Benjamin Saller posted an API and module for simple access to data in XML files (June 2000)). It allows you to parse XML and creates specialized data structures, similar to those of ElementTree. You can use strings with a special syntax not unlike XPath. You can also specify data type conversions from XML character data. See the thread after the original module was posted for some problems, tweaks, and suggestions.

Tom Newman announced a text-based browser/editor for XML (July 2000), tan_xml_browser. The package requires PyNcurses and an old version of 4DOM. It would need some work to update the DOM bindings.

Clark Evans posted a "Namespace Stripper Filter" (March 2001), a SAX filter that strips elements and attributes in a given namespace (it only handles one namespace at a time). It is a good example of namespace filters, except that it accesses internal objects of the SAX API in a bid for performance. This is not an advisable practice, as Lars Marius Garshol warns in a follow-up.

Sjoerd Mullender posted what he claimed to be a validating XML parser in Python (April 2001). The script can emit an XML output form suitable for testing and clean comparisons, similar in intent to the W3C standard Canonical XML format used in PyXML's c14n module. I've always argued that it almost never a good idea for anyone to roll their own XML parser. This code does, however, have several useful passages, especially the various regular expressions defined toward the top.

It's worth nothing one gem that is not a bundle of Python code, at least not directly. Martin von Löwis was working on a unified API for XPath libraries in Python in 2001. He decided to define the interface using an ISO Interface Definition Language (IDL) module for XPath libraries. It defines all the axes, operators, and node types in programmatic detail. Martin used this IDL as the basis for his Python XPath implementation.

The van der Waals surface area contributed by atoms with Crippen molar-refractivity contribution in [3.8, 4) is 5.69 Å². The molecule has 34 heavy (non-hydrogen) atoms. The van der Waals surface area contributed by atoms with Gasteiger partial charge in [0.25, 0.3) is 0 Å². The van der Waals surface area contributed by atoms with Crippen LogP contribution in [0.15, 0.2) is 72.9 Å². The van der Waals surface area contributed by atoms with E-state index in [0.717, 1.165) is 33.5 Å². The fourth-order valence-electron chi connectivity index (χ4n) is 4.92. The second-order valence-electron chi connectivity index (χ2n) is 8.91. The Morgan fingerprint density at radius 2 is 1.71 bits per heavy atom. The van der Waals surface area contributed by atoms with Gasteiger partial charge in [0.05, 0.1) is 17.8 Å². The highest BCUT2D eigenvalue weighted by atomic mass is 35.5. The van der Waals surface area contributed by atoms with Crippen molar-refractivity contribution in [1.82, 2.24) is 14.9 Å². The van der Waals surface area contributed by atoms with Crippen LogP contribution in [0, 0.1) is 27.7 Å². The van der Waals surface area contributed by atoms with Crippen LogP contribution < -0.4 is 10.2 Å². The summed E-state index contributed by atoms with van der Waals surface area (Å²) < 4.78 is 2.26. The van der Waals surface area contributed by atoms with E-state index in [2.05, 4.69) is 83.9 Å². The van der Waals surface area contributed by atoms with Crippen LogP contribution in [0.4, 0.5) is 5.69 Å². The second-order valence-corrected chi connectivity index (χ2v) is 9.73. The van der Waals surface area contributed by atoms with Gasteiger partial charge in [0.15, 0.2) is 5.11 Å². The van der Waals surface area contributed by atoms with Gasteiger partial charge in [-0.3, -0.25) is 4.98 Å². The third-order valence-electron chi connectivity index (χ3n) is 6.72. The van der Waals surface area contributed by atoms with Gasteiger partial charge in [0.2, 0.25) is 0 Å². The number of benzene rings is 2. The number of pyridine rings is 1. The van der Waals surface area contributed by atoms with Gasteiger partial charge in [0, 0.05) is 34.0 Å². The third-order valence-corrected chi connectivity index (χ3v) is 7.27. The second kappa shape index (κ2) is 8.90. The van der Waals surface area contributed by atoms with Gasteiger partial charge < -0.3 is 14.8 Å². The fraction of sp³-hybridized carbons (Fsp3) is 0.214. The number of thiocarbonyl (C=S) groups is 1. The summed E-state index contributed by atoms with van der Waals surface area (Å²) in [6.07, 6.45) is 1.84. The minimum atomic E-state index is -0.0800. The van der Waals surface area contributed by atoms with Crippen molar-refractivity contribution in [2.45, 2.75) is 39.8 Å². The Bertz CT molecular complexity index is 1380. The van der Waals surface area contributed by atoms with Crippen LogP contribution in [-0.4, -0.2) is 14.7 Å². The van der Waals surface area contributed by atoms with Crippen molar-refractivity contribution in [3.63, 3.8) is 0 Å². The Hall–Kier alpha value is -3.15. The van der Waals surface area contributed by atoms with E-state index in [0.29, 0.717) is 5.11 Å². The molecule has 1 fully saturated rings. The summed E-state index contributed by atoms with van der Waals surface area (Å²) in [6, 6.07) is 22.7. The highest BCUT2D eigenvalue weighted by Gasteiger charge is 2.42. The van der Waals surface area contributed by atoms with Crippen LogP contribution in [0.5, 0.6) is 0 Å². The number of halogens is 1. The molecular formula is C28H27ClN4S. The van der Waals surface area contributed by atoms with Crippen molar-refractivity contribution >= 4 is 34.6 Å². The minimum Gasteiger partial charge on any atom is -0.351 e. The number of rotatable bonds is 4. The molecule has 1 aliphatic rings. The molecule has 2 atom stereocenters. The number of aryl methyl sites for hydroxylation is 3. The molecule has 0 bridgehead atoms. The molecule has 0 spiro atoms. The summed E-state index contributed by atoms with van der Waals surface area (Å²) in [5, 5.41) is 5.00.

And while I'm on variant gems, it is well-known wisdom in Python that it is much more efficient to create big strings by using one-time list concatenation or cStringIO rather than simple addition of strings. String processing is, of course, very important in XML processing so Tom Passim, an XML developer, took the initiative to do some clear analysis on the matter, compiling "New data on speed of string appending" for Python 1.5.2. Conclusion: don't forget to use cStringIO, the winner of the shootout. And if you decide on the runner up, recent Python releases provide string methods so that you would instead write:


snippet_list = []

for snippet in strings_to_concat:


created_str = NO_SEPARATOR.join(snippet_list)  

I'll also point to a posting that I haven't been able to run or analyze successfully enough to determine whether it is a gem, but which does look promising. Clark Evans posted a "Simple wxPython XSLT Testing Tool using MSXML" which uses a GUI interface for running Microsoft's MSXML XSLT processor. He points to TransformStage, a function where you could substitute invocation of some other XSLT processor; it's the only place where the pythoncom module, imported at the top, is used, and this module is only available on Windows.

Wrapping Up


Also in Python and XML

Processing Atom 1.0

Should Python and XML Coexist?

EaseXML: A Python Data-Binding Tool

More Unicode Secrets

Unicode Secrets

In the future I plan to return to this thread to look at XML-SIG postings in 2002 and 2003. There is more useful code available in the XML-SIG archives, and I will return to this topic in the future, presenting updates of other useful code from the archives. If you think may have missed any great postings since 1998, feel free to attach comments to this article or post them to the XML-SIG mailing list.

Meanwhile, it has been a slow month in new Python-XML development.

Pyana 0.8.1 was released. It has been updated for Xalan 1.6/Xerces 2.3. See Brian Quinlan's announcement.

Roman Kennke developed a module,, with functions to provide some common operations on DOM, including looking up namespace URIs and prefixes, non-recursively getting text or child elements of a given node. Be warned that this module does raise errors in strange situations, but you should be able to comment out the extraneous error checking easily enough. The module is actually part of the Python-SOAP project. See Kennke's announcement.